Police securing Donald Trump’s visit to the UK are being forced to sleep in unacceptable conditions worse than cells, the organisation representing rank-and-file officers has said.
Pictures show cramped lines of camp beds filling a vast gymnasium and sleeping mats on the floor of a squash court for officers to rest on between long shifts policing the US President’s trip, starting on Thursday.
The Police Federation has complained of the conditions its members are facing during the operation, which will see officers from across the country enlisted at a cost of up to £10 million.
Simon Kempton, the organisation’s deputy treasurer in England and Wales, said 300 officers are expected to sleep in the gymnasium with no hot water and restricted access to warm food.
“These officers have been asked to leave their families to travel to another part of the country to help protect the public and the president and all they expect in return is to be treated with some dignity and respect,” he said.
“What’s clear is that anyone overnight who has been arrested by the police would be put in accommodation far superior to what the officers are staying in.”
He said officers at that site are only averaging three to four hours’ sleep ahead of 15-hour shifts because of the conditions.
West Midlands Police and Crime Commissioner David Jamieson said the conditions some of his officers have been “forced to endure” are an “absolute disgrace”.
“No officer should be made to sleep on a camp bed, inches from the floor, in a sports hall with scores of colleagues only metres apart after a 12-hour shift,” he said.
“Some female officers are even having to sleep on mats in glass-fronted squash courts.”
A National Police Chiefs’ Council spokeswoman said Essex Police are working “at speed” to resolve the issue.
“Some of the accommodation pictured today for officers supporting the major operation for the US presidential visit is not acceptable and below the standard of other accommodation for this operation,” she added.
The controversial president’s visit has prompted one of the UK’s biggest ever police operations, with thousands of officers on duty.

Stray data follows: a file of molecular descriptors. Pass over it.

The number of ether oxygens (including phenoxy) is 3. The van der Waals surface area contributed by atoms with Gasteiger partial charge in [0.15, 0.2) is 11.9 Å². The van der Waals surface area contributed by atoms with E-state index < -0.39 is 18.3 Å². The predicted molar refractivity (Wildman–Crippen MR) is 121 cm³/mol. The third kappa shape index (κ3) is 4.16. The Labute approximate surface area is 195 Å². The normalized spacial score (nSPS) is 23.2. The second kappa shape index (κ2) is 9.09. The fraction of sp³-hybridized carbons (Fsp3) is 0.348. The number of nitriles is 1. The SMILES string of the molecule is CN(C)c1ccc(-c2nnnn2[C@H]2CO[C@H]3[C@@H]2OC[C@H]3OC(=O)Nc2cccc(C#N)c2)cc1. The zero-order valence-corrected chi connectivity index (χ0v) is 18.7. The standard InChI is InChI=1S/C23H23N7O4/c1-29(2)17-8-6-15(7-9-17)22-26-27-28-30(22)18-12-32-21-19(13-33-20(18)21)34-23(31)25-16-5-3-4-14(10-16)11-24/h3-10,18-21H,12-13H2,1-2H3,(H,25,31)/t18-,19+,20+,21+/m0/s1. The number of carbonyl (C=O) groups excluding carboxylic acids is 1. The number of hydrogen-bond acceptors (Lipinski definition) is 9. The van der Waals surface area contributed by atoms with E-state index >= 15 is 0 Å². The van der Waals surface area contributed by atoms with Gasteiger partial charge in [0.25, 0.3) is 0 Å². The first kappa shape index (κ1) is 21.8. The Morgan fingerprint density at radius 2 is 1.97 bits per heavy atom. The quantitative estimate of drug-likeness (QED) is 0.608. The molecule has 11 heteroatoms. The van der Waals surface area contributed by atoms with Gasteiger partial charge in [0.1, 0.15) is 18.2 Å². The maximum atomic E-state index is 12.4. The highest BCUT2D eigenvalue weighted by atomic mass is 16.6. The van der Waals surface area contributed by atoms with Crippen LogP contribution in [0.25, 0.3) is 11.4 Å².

During Mr Trump’s trip he will meet the Queen and Prime Minister Theresa May as he visits locations including Blenheim Palace, Chequers, Windsor Castle, the US ambassador’s official residence in Regent’s Park, London, and Scotland.
Policing minister Nick Hurd told the Commons that concerns over accommodation are being “managed”.
Replying to an urgent question from shadow policing minister Louise Haigh, Mr Hurd said: “She raised concerns about accommodation for officers in Essex, she was right to do so.
“Those concerns have been raised directly with Essex Police and are being managed.”
Ms Haigh, in her question, said: “It’s emerged overnight that officers being accommodated in Essex are sleeping on cots in squash courts, 100 female officers with four toilets between them likely to be sleeping on mats tonight, 300 male officers with five toilets between them, no access to power and no hot running water.”
The Labour MP also questioned if Mr Trump’s visit will be “adequately” policed given there has been a “significant reduction” in the number of requested officers from forces across the country, adding: “Is he satisfied our policing system – having lost over 21,000 officers – is resilient enough to cope with the additional demand this weekend?”
Ms Haigh warned English and Welsh forces have “no guarantee” that extra costs linked to Mr Trump’s visit will be met and asked the Government to “fully reimburse” them.
Mr Hurd, in his reply, said he has received assurances over the resources in place for the US president’s trip, adding: “The number of police officers required for this operation has fallen significantly in the last two weeks.”
On extra costs, the minister said the grant mechanism was increased in the 2018/19 settlement and he has signalled it is a pot of grant money which is “open for business” in relation to this event.
Mr Hurd was initially forced to apologise to MPs after he turned up late for the urgent question.